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04.01 Doings and dealings in synovitis: fibroblast-like synoviocyte cell-to-cell organelle transfer is directed by the inflammatory microenvironment
  1. Ruth A Byrne1,
  2. Isabel Olmos Calvo1,2,
  3. Felix Kartnig1,
  4. Thomas Karonitsch1,
  5. Günter Steiner1,
  6. Johannes Holinka3,
  7. Peter Ertl2,
  8. Josef S Smolen1,
  9. Hans P Kiener1
  1. 1Department of Medicine III, Division of Rheumatology
  2. 2Department of Chemical Technologies and Analytics, Vienna University of Technology, Austria
  3. 3Department of Orthopaedics, Medical University of Vienna, Austria


Background Fibroblast-like synoviocytes (FLS) form a complex tissue network via long-distance intercellular connexions with wide intercellular matrix spaces. The adaptive synovial tissue response to inflammation likely depends upon the concerted activity of FLS. Using an in-vitro synovial organ culture system, we explore mechanisms of FLS directed cellular cooperation.

Methods Human FLS were prepared from synovial tissues obtained as discarded specimens following joint arthroplasty. Cells were labelled with cell tracker dyes or specific organelle dyes and cultured in spherical matrigel micromasses. For selected experiments, micromasses were challenged with TNF or IFNγ. Data was acquired by confocal live cell imaging. Analysis of the resulting 4D movies was done using Imaris software.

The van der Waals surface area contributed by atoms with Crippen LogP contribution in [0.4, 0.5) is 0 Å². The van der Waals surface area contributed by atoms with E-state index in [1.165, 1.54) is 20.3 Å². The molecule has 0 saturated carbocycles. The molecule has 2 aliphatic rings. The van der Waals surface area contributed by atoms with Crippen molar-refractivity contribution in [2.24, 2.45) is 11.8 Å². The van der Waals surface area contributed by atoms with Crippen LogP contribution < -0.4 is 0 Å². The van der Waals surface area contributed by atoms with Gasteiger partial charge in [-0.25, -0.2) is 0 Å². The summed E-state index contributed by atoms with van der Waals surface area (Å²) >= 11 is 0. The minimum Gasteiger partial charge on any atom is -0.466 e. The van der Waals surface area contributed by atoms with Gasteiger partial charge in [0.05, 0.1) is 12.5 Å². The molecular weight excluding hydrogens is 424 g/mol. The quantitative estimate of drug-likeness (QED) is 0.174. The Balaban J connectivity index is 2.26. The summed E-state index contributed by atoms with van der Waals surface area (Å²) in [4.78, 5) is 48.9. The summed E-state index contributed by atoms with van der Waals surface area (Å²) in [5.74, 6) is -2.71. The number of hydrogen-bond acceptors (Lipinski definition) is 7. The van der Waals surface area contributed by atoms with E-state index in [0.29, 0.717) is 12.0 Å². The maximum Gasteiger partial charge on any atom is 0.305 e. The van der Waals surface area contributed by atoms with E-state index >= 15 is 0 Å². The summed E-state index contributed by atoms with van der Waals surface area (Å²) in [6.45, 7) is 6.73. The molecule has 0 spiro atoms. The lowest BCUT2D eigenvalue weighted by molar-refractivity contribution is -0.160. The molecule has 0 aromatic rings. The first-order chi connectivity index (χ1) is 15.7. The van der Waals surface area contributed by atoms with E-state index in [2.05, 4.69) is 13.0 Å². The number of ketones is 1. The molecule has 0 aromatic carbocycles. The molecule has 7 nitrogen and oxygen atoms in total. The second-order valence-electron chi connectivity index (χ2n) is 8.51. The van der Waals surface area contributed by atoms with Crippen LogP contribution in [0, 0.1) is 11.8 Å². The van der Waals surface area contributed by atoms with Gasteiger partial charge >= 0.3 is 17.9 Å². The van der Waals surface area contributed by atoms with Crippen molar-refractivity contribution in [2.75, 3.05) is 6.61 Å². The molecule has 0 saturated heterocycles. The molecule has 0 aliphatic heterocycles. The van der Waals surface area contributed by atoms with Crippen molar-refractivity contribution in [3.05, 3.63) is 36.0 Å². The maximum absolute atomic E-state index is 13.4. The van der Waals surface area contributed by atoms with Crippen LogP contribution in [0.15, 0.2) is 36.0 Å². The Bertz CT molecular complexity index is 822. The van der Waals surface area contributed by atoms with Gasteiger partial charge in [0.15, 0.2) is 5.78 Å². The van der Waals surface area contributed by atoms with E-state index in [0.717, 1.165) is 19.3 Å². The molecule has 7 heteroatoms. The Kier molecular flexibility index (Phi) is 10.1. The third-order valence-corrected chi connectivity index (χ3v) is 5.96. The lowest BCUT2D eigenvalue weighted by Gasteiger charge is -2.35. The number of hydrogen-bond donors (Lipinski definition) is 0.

Results To examine whether FLS transfer cytoplasmic cargo, we labelled 50% of FLS with green cell tracker dye and the other 50% with Mitotracker. Over time, red labelled organelles accumulated in green labelled cells with a transfer rate of 10% of newly affected cells/day. Confocal live cell imaging revealed that FLS indeed use their long-distance intercellular connexions for transfer of organelles. When micromasses were stimulated with TNF (10 ng/ml) the transfer rate increased by 2-fold when compared to control. By contrast, INFγ-stimulation resulted in decreased organelle transfer. The combined treatment of micromasses with TNF and IFNg, however, increased the transfer rate to a level beyond stimulation with TNF alone.

Conclusions Our experiments suggest transfer of cytoplasmic cargo, including organelles such as mitochondria between FLS. As transfer is distinctly regulated by the cytokine milieu, organelle transfer seems to be part of the adaptive synovial response to inflammation. These studies may provide insight into how synoviocytes orchestrate their activity. Further studies will demonstrate the significance of directed cargo exchange for the function of the normal as well as the diseased synovium.

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